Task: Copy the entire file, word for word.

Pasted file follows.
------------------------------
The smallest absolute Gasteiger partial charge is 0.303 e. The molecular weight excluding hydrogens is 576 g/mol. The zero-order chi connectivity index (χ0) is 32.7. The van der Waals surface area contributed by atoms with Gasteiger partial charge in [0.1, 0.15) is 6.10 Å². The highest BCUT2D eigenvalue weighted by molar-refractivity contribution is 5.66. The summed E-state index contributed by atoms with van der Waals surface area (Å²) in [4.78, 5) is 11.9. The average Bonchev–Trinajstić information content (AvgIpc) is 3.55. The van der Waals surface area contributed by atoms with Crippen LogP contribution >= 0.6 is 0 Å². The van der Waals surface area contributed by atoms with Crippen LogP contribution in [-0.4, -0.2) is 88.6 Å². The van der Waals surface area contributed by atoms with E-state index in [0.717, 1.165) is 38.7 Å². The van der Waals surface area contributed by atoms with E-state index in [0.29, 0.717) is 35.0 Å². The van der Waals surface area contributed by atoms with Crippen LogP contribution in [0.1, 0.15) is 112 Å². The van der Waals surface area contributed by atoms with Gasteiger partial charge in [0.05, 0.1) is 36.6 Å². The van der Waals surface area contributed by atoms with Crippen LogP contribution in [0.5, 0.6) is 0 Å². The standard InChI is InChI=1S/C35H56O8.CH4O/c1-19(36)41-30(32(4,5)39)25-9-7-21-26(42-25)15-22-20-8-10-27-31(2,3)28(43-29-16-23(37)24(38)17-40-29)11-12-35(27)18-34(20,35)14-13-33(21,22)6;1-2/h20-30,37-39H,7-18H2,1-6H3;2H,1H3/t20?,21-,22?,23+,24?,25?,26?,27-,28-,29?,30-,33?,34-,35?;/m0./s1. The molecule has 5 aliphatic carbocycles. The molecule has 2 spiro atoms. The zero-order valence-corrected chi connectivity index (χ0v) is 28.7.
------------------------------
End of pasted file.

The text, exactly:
The smallest absolute Gasteiger partial charge is 0.303 e. The molecular weight excluding hydrogens is 576 g/mol. The zero-order chi connectivity index (χ0) is 32.7. The van der Waals surface area contributed by atoms with Gasteiger partial charge in [0.1, 0.15) is 6.10 Å². The highest BCUT2D eigenvalue weighted by molar-refractivity contribution is 5.66. The summed E-state index contributed by atoms with van der Waals surface area (Å²) in [4.78, 5) is 11.9. The average Bonchev–Trinajstić information content (AvgIpc) is 3.55. The van der Waals surface area contributed by atoms with Crippen LogP contribution >= 0.6 is 0 Å². The van der Waals surface area contributed by atoms with Crippen LogP contribution in [-0.4, -0.2) is 88.6 Å². The van der Waals surface area contributed by atoms with E-state index in [0.717, 1.165) is 38.7 Å². The van der Waals surface area contributed by atoms with E-state index in [0.29, 0.717) is 35.0 Å². The van der Waals surface area contributed by atoms with Crippen LogP contribution in [0.1, 0.15) is 112 Å². The van der Waals surface area contributed by atoms with Gasteiger partial charge in [0.05, 0.1) is 36.6 Å². The van der Waals surface area contributed by atoms with Crippen LogP contribution in [0.5, 0.6) is 0 Å². The standard InChI is InChI=1S/C35H56O8.CH4O/c1-19(36)41-30(32(4,5)39)25-9-7-21-26(42-25)15-22-20-8-10-27-31(2,3)28(43-29-16-23(37)24(38)17-40-29)11-12-35(27)18-34(20,35)14-13-33(21,22)6;1-2/h20-30,37-39H,7-18H2,1-6H3;2H,1H3/t20?,21-,22?,23+,24?,25?,26?,27-,28-,29?,30-,33?,34-,35?;/m0./s1. The molecule has 5 aliphatic carbocycles. The molecule has 2 spiro atoms. The zero-order valence-corrected chi connectivity index (χ0v) is 28.7.